Supportability of Customizing the Default User Profile from the IE Core Perspective

Hi Everybody! I would like to share information that was clarified through a case I worked. Recently the platforms team changed their support stance on the customization of the Default User Profile due to shell related problems with unexpected registry entries and missing file issues related to the customized profile.

As a result, several options we’ve used over the years to correct a variety of IE related issues due to first logon, or missing registry entries need to be slightly modified/clarified.

ex. Automatically detect settings, missing registry entries related to running IE without a shell, etc)


From my discussion with the Platforms Directory Services team and through a thorough read through of the current knowledge base article on the topic, the only method that is NOT supported for the customizing of the Default User Profile is the actual file copy method used to replace the default profile with another user’s profile.

The good news is there is a method to customize the Default User profile that is supported and recommended for very targeted registry changes.

The current reigning article on the topic of Default Profile modification spends the majority of time discussing the image preparation method using Sysprep. In the article it talks about the reasons why the file copy method was deemed to be unsupported:

“Previously published procedures relied on a file copy mechanism. These procedures caused information to be left behind in the default user profile that caused the Windows shell to behave incorrectly. This led to problems with application compatibility and with the user experience. Therefore, do not advise customers to copy profiles over the default user profile. This method is no longer supported.”

How to configure default user settings for already deployed desktops

Implement the required new or changed settings as a logon script and configure it to run one time. For more information, click the following article number to view the article in the Microsoft Knowledge Base:

  • 284193 How to run a logon script one time when a new user logs on

You can automate the procedure in Knowledge Base article 284193 by using the Reg.exe command. For an alternative solution, see the “Targeted changes to the Default User Registry hive and profile folders” section on the following Microsoft website:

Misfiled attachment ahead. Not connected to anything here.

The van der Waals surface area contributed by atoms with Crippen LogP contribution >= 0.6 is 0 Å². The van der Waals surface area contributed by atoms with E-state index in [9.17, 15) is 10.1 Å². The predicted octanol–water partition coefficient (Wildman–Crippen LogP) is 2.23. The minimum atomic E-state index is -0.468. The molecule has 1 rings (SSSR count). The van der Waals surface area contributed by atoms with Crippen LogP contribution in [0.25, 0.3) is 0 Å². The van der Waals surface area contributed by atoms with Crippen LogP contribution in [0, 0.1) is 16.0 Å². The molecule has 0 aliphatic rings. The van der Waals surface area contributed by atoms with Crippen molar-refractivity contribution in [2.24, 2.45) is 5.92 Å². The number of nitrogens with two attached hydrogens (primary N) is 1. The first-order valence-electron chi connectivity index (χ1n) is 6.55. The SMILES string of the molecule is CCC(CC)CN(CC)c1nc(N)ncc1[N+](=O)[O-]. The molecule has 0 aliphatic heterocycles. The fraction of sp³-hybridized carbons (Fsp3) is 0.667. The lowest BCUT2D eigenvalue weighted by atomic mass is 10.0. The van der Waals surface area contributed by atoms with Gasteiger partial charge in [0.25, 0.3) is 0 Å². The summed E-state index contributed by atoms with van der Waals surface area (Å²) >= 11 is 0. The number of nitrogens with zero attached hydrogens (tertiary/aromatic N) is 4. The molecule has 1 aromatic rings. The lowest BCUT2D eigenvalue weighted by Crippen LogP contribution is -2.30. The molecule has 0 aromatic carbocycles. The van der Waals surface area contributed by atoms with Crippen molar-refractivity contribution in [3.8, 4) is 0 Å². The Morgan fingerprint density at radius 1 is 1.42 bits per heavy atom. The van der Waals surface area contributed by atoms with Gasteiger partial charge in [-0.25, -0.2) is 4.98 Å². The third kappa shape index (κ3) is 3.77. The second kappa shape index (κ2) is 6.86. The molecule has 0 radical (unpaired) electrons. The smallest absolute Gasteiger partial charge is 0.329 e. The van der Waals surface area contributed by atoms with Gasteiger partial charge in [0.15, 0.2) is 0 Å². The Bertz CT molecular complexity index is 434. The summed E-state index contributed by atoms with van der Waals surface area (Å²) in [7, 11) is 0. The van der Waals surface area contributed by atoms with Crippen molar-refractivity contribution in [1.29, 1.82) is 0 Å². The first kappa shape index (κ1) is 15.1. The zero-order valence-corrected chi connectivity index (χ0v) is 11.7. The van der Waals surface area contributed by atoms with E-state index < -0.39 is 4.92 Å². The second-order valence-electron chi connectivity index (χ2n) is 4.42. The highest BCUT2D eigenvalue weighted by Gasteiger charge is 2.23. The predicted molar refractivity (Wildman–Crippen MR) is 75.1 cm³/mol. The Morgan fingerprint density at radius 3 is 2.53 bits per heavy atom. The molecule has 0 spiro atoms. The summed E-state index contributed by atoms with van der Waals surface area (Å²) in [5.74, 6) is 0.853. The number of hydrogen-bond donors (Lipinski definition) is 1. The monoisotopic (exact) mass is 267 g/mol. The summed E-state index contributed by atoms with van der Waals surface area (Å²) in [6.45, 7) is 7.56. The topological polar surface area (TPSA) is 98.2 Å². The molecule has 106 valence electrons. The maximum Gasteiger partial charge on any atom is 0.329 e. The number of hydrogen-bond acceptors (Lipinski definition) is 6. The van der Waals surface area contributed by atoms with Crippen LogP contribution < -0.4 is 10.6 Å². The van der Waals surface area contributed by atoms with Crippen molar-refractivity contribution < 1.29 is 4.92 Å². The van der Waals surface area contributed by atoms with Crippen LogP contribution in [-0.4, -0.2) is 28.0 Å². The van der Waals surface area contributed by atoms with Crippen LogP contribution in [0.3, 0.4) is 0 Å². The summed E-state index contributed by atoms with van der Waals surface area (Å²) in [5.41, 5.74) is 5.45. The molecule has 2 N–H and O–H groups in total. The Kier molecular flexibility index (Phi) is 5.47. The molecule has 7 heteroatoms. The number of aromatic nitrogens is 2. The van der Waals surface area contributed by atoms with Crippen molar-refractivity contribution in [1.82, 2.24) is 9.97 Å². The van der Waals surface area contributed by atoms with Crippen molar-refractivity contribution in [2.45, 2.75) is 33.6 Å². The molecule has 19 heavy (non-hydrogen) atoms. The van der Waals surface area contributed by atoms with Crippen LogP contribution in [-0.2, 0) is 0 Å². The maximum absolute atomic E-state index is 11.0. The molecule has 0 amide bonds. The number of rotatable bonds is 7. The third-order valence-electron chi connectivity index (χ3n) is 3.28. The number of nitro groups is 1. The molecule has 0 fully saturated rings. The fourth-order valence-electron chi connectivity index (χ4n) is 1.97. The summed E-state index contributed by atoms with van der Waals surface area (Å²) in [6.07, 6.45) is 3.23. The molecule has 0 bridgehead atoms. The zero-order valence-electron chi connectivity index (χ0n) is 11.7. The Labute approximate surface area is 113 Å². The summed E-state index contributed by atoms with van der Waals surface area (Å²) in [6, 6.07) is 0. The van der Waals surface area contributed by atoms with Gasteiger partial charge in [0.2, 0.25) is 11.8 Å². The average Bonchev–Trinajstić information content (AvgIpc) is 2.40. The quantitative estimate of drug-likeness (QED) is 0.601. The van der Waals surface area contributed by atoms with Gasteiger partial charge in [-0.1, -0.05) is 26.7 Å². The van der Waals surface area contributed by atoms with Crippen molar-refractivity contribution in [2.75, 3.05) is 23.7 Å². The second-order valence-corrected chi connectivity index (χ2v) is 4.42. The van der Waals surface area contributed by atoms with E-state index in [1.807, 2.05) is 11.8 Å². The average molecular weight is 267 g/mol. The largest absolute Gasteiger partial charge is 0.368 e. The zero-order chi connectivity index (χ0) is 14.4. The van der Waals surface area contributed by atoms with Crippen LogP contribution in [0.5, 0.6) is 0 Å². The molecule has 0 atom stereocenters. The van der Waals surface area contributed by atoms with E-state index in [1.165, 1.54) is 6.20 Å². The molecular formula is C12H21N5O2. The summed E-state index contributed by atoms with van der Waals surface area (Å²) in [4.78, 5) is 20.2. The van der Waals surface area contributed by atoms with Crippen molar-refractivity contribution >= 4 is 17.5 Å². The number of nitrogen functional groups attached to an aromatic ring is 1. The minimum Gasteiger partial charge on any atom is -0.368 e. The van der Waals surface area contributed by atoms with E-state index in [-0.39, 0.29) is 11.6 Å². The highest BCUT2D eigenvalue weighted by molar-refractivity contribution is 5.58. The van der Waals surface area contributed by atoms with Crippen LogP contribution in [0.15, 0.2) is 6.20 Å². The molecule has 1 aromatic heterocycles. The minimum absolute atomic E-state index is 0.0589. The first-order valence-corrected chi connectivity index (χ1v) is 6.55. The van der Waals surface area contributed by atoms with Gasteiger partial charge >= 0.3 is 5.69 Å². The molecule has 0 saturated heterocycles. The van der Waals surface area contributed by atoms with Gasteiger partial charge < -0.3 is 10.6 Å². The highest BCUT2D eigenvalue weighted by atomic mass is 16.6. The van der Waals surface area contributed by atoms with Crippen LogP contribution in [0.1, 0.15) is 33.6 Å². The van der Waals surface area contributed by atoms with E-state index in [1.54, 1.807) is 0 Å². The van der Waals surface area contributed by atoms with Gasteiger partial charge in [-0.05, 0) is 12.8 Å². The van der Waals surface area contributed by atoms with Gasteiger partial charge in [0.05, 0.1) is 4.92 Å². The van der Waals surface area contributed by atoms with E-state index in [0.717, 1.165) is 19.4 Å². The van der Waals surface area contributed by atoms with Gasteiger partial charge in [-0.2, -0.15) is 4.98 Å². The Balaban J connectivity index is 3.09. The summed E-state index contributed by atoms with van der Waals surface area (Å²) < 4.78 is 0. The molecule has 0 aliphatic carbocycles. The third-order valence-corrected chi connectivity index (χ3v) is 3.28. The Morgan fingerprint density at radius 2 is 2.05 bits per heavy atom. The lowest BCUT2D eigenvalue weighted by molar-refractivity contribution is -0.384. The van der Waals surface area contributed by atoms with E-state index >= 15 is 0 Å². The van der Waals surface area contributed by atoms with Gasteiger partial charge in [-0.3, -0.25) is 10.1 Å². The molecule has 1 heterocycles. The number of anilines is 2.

C. Targeted changes to the Default User Registry hive and profile folders

I used to use this method in the before the automated profile copy existed. I can be useful when only a small number of targeted changes are required. It can be described as follows:

  • Identify the needed Registry changes. Then use a tool like Reg.exe or KiXtart to load the Default User hive into a temporary location into the Registry, write only the needed settings, and then unload the hive. The Knowledge Base article “How to run a logon script one time when a new user logs on” ( shows how to do this manually. This can be scripted for an unattended installation using Reg.exe as shown in this example (these lines may wrap due to page width):

:: ***** Configure Default User
:: *** Load Default User hive
reg load "hku\Test" "%USERPROFILE%\..\Default User\NTUSER.DAT"
:: *** Disable Desktop Cleanup
reg add "hku\Test\Software\Microsoft\Windows\CurrentVersion\Explorer\Desktop\CleanupWiz" /v NoRun /t REG_DWORD /d 1 /f
:: *** Unload Default User hive
reg unload "hku\Test"

  • Copy only needed files or shortcuts to the Default User profile folder.

This has the advantage that all changes to Default User are known and predictable. However, this requires that all changes be reduced to “scriptable” items (i.e. Registry or file system changes, no manual configuration).

To get this method to work properly on various service pack versions of Windows XP or Windows Server 2003 you have to disable the automated profile copy. In some cases you have to either install the hotfix from this KB article: or set UpdateServerProfileDirectory=0 in Sysprep.inf. Which service packs versions have the automated profile copy enabled by default are documented in KB959753. In Windows Vista and higher the automated profile copy is disabled by default. You would then do the Default User hive registry edits before Sysprep runs.

This method can also be used to make changes to the Default User profile for machines that are already deployed in production.

You should exercise caution using this method. Try to keep all changes limited to only the individual Registry or file system changes needed for a particular desired result (e.g., a Windows or application setting). Do not do wholesale export and import of Registry keys or folder trees. This can potentially lead to the same problems as a manual profile copy. You can use a tool like Sysinternals Process Monitor to identify the individual changes. "



What this means for IE is going forward, when discussing the need to modify the Default User Profile, you must identify and import only the registry modifications necessary to achieve the solution.

This blog has been provided to you by another one of our Escalation Engineers for Internet Explorer, Aurthur Anderson.

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